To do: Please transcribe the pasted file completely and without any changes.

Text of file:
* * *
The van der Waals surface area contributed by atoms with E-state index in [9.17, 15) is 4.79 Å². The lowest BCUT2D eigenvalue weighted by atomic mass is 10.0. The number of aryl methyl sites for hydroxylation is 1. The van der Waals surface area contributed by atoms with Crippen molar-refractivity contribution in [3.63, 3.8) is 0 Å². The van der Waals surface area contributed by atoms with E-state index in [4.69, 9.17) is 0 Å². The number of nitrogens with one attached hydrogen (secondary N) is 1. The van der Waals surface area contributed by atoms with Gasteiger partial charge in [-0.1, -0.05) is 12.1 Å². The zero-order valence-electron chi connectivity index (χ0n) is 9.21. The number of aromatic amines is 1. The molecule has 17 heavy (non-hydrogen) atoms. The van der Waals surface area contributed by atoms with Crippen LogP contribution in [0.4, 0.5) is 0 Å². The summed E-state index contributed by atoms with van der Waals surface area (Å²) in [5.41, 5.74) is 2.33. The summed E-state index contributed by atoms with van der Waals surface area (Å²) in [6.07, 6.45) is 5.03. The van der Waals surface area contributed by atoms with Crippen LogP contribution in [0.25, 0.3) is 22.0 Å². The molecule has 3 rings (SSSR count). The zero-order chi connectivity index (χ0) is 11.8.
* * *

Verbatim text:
The van der Waals surface area contributed by atoms with E-state index in [9.17, 15) is 4.79 Å². The lowest BCUT2D eigenvalue weighted by atomic mass is 10.0. The number of aryl methyl sites for hydroxylation is 1. The van der Waals surface area contributed by atoms with Crippen molar-refractivity contribution in [3.63, 3.8) is 0 Å². The van der Waals surface area contributed by atoms with E-state index in [4.69, 9.17) is 0 Å². The number of nitrogens with one attached hydrogen (secondary N) is 1. The van der Waals surface area contributed by atoms with Gasteiger partial charge in [-0.1, -0.05) is 12.1 Å². The zero-order valence-electron chi connectivity index (χ0n) is 9.21. The number of aromatic amines is 1. The molecule has 17 heavy (non-hydrogen) atoms. The van der Waals surface area contributed by atoms with Crippen LogP contribution in [0.4, 0.5) is 0 Å². The summed E-state index contributed by atoms with van der Waals surface area (Å²) in [5.41, 5.74) is 2.33. The summed E-state index contributed by atoms with van der Waals surface area (Å²) in [6.07, 6.45) is 5.03. The van der Waals surface area contributed by atoms with Crippen LogP contribution in [0.25, 0.3) is 22.0 Å². The molecule has 3 rings (SSSR count). The zero-order chi connectivity index (χ0) is 11.8.